Australia Beefs Up Defences Facing Increasingly Hostile China
For the first time since First World War, Canberra will invest in the fundamental enforcement of its military bases and the top of art military hardware.
On Tuesday night, when Finance Minister Josh Frydenberg presented the budget proposal for the next fiscal year, about a 45 minutes flight north of Sydney four Lockheed Martin F-35A Lightning II fighters landed in Williamtown base. The brand new aircraft arrived from the US producer's parking lot in Nevada.
With this multi-function and vertical landing capability Joint Strike Fighter, Australia can achieve superiority in the air over any adversary. The fighters are the first part of the package which is a part of the upgraded defense program. At least seventy such fighters are already in operation by the Royal Australian Air Force.
The government plans to spend 270 billion Australian dollars (US $212 billion) over the next decade on upgrading defense capabilities to“promote an open and peaceful Indo-Pacific, Treasury Department documents say.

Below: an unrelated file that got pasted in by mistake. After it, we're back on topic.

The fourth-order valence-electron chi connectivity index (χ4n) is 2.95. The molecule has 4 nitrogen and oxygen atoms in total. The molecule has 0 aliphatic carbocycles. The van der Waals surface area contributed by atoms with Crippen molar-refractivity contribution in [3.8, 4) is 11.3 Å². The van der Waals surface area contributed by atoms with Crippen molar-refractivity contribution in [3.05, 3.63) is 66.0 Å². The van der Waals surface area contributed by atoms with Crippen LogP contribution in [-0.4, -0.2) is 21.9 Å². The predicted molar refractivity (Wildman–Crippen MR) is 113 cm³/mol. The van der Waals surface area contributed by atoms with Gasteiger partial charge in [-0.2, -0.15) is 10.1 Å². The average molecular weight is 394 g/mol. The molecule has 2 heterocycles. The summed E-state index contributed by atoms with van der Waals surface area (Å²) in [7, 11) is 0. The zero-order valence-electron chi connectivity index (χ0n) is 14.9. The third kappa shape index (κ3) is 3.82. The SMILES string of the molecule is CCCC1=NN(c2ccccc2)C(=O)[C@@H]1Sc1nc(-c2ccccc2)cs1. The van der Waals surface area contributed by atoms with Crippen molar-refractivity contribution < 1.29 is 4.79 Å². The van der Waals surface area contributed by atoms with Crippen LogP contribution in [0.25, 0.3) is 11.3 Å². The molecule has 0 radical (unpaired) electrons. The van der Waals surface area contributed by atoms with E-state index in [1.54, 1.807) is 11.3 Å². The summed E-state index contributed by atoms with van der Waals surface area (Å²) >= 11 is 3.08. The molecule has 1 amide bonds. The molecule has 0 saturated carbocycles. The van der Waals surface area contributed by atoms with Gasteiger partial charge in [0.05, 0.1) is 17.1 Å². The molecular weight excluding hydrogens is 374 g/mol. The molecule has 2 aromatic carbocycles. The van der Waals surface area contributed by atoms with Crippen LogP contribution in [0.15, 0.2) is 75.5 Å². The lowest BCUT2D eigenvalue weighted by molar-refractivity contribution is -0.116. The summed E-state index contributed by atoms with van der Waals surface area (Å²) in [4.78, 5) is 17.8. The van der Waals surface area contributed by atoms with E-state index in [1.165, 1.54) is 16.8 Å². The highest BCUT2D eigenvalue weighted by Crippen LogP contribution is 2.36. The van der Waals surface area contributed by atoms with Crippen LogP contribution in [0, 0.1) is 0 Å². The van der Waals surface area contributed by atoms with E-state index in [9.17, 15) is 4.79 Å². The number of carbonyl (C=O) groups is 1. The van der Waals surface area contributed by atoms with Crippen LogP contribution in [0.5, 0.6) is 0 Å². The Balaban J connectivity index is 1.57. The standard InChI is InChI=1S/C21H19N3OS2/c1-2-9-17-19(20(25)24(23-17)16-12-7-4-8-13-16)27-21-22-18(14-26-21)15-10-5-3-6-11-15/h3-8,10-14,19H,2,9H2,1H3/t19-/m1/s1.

This includes AU$747 million (US $585 million) to upgrade four military training areas in the Northern Territory where U.S. Marines have a temporary base.
"We need to be prepared for a world that is less stable and more contested"
The government announced in March that it would begin building its own guided missiles in close collaboration with the United States. The AU$1 billion ($784 million) project would produce the first Australian-manufactured missiles since the 1960s.
The government also plans to spend AU$1.3 billion ($1.02 billion) over a decade to enhance the ability of the Australian Security Intelligence Organization, the nation’s main spy agency, to address national security threats.
We need to be prepared for a world that is less stable and more contested, Treasurer Mr. Josh Frydenberg told Parliament as he outlined his economic blueprint for the fiscal year starting on July 1.
Western Australia mining industry is an economic engine of the country indicated the authors of the budget document.
Iron ore prices surged last week as steel mills, fearing further trade restrictions, rushed to lock in supplies after China suspended activities related to the China-Australia Strategic Economic Dialogue. It hit a new record price of $228 a metric ton ($251 a U.S. ton) on Tuesday.
Tuesday’s budget assumes that the price for iron ore will fall to $55 a metric ton ($60.50 a U.S. ton) by the end of the March next year.
Today we’re giving a very big thanks to Western Australia and the iron ore industry because we are seeing record prices, Mr. Fydenberg said, referring to the state where iron ore is mined.